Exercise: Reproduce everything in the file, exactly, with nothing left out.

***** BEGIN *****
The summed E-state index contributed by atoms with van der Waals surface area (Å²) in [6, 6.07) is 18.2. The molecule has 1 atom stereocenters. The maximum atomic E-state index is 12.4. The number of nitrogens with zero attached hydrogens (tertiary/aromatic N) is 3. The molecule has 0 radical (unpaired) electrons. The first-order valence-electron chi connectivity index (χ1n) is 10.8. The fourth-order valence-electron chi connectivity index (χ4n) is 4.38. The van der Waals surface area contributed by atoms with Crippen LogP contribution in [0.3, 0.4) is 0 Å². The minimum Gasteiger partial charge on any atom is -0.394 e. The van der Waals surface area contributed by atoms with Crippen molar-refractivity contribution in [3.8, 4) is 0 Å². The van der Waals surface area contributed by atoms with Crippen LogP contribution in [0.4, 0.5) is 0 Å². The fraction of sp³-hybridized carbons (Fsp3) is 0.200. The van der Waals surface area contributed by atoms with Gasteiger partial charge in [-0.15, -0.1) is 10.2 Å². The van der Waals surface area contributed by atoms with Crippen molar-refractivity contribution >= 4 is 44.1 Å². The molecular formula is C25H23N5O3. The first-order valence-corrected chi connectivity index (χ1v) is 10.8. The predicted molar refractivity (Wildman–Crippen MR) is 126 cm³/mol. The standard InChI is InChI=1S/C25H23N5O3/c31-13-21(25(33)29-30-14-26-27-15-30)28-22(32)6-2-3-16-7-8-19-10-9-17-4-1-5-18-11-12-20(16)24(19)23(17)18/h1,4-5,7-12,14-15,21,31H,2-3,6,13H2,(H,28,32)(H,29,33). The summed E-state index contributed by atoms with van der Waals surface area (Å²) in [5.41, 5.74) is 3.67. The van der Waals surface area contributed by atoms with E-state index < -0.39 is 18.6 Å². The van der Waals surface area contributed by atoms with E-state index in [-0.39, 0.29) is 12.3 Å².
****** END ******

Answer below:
The summed E-state index contributed by atoms with van der Waals surface area (Å²) in [6, 6.07) is 18.2. The molecule has 1 atom stereocenters. The maximum atomic E-state index is 12.4. The number of nitrogens with zero attached hydrogens (tertiary/aromatic N) is 3. The molecule has 0 radical (unpaired) electrons. The first-order valence-electron chi connectivity index (χ1n) is 10.8. The fourth-order valence-electron chi connectivity index (χ4n) is 4.38. The van der Waals surface area contributed by atoms with Crippen LogP contribution in [0.3, 0.4) is 0 Å². The minimum Gasteiger partial charge on any atom is -0.394 e. The van der Waals surface area contributed by atoms with Crippen molar-refractivity contribution in [3.8, 4) is 0 Å². The van der Waals surface area contributed by atoms with Crippen LogP contribution in [0.4, 0.5) is 0 Å². The fraction of sp³-hybridized carbons (Fsp3) is 0.200. The van der Waals surface area contributed by atoms with Gasteiger partial charge in [-0.15, -0.1) is 10.2 Å². The van der Waals surface area contributed by atoms with Crippen molar-refractivity contribution >= 4 is 44.1 Å². The molecular formula is C25H23N5O3. The first-order valence-corrected chi connectivity index (χ1v) is 10.8. The predicted molar refractivity (Wildman–Crippen MR) is 126 cm³/mol. The standard InChI is InChI=1S/C25H23N5O3/c31-13-21(25(33)29-30-14-26-27-15-30)28-22(32)6-2-3-16-7-8-19-10-9-17-4-1-5-18-11-12-20(16)24(19)23(17)18/h1,4-5,7-12,14-15,21,31H,2-3,6,13H2,(H,28,32)(H,29,33). The summed E-state index contributed by atoms with van der Waals surface area (Å²) in [5.41, 5.74) is 3.67. The van der Waals surface area contributed by atoms with E-state index < -0.39 is 18.6 Å². The van der Waals surface area contributed by atoms with E-state index in [-0.39, 0.29) is 12.3 Å².